Article contributed by Dr. Jane Pan

Don't Let Your Child's Vision Issue Go Undetected

Don't be one of the thousands of parents every year who wish, "I wish I had realized sooner that my child coudn't see properly!"

Did you know that early intervention in children's vision is the key to success?

  • 80% of learning comes through vision.
  • In the first year of life, then again by age 3 or 4, each child needs a comprehensive eye exam.
  • 6 months old is not too early.

Even though a school vision screening, nurse evaluation, or pediatrician screening is important, it doesn't take the place of a comprehensive eye exam by an eyecare professional. Some symptoms of an undetected vision problem include: decreased performance in school, aversion to reading, excessive blinking, eye rubbing, headache, or inability to see 3-D movies properly.

This could indicate conditions such as amblyopia (lazy eye), nearsightedness (myopia), astigmatism, or farsightedness (hyperopia) that can be corrected with glasses.

More serious conditions may need surgery such as esotropia, where the eye turns in, or exotropia where the eye turns out.

Although school screenings, nurses, and pediatricians are extremely valuable, they don't take the place of a comprehensive eye exam by an Optometrist or Ophthalmologist.

In fact, school screenings can give a false sense of security. There are visual skills necessary for reading that aren't diagnosed easily just by reading an eye chart. If a child frequently lose his or her place while reading, he or she may benefit from glasses, vision exercises, or therapy.

Vision Therapy is training of the eyes that help alleviate issues that glasses alone can not.

A comprehensive exam can also reveal more serous threats to vision and health in children. A more rare, but life threatening condition is a fast growing eye tumor called retinoblastoma. The proximity of the eye to the brain makes fast intervention critical. This is a condition that parents might notice by looking at pictures and noticing a "white pupil."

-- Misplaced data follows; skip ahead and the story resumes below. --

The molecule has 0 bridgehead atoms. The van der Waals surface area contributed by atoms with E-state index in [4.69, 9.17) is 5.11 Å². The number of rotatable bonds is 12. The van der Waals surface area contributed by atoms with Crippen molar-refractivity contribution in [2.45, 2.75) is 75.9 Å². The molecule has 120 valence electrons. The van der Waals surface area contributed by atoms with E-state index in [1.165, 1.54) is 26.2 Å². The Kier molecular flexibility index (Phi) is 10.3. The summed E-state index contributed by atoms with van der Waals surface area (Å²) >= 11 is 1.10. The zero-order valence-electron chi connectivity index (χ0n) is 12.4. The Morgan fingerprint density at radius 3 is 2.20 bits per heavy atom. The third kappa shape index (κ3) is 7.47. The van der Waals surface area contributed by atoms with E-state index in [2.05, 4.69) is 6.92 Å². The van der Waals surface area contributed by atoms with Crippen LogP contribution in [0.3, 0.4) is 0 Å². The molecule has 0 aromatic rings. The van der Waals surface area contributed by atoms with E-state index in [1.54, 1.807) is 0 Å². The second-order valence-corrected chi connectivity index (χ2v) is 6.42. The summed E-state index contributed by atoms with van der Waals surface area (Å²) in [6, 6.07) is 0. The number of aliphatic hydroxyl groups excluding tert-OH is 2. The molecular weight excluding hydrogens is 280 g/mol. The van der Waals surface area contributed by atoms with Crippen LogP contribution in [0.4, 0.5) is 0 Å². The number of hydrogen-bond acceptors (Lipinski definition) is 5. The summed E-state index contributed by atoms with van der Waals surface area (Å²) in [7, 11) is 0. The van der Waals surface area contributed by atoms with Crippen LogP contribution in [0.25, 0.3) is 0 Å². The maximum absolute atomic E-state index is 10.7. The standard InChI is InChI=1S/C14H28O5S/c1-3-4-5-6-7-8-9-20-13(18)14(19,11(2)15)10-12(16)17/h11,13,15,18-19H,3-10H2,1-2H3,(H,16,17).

Resources to find out more information on children's vision can be found through your local eye care provider or websites such as American Optometric Association.

Also look for the InfantSEE program. It is a no cost public health program for early detection in the first year of life.

Don't Shake is the National center on Shaken Baby Syndrome

And American Academy of Pediatrics

 

The content of this blog cannot be reproduced or duplicated without the express written consent of Eye IQ.

What is a Punctal Plug and Why Would I Need One For My Eyes?

Punctal plugs are something we use to help treat Dry Eyes.  

Dry Eyes is a multifactorial problem that comes from a generalized decrease in the amount and quality of the tears you make.  There is often both a lack of tear volume and inflammation in the tear glands, which interfere with tear production and also cause the quality of the tears to not be as good.

We make tears through two different mechanisms.  One is called a basal secretion of tears, meaning a constant low flow or production of tears to keep the eye moist and comfortable.  There is a second mechanism called reflexive tear production, which is a sudden flood of tears caused by the excitation of nerves on the eye surface when they detect inflammatory conditions or foreign body sensations. It is a useful reflexive nerve loop that helps wash out any foreign body or toxic substance you might get in the eye by flooding the eye with tears.  Consider what happens when you get suntan lotion in your eye.  The nerves detect the irritation that the lotion creates, and you quickly start getting flooding of tears.

That reflex mechanism is how some people get tearing even though the underlying cause of that tearing is dry eye.  They don’t produce enough of the basal tears, the eye surface gets irritated and then the reflex tearing kicks in and floods the eye, so you tear up.  Once that reflex is gone then the eye dries out again and the whole cycle starts over.

One of the treatments for dry eyes is to put a small plug into the tear drainage duct so that whatever tears you are making stay on the eye surface longer instead of draining away from the eye into to the tear drainage duct and emptying into your nose.

There are several different types of punctal plugs.  Some are made of a material that is designed to dissolve over time.  Some materials dissolve over two weeks, while others can last as long as 6 months.  There are also plugs made out of a soft silicone material that are designed to stay in forever.  They can, however, be removed fairly easily if desired or they can fall out on their own, especially if you have a habit of rubbing near the inside corner of your eye.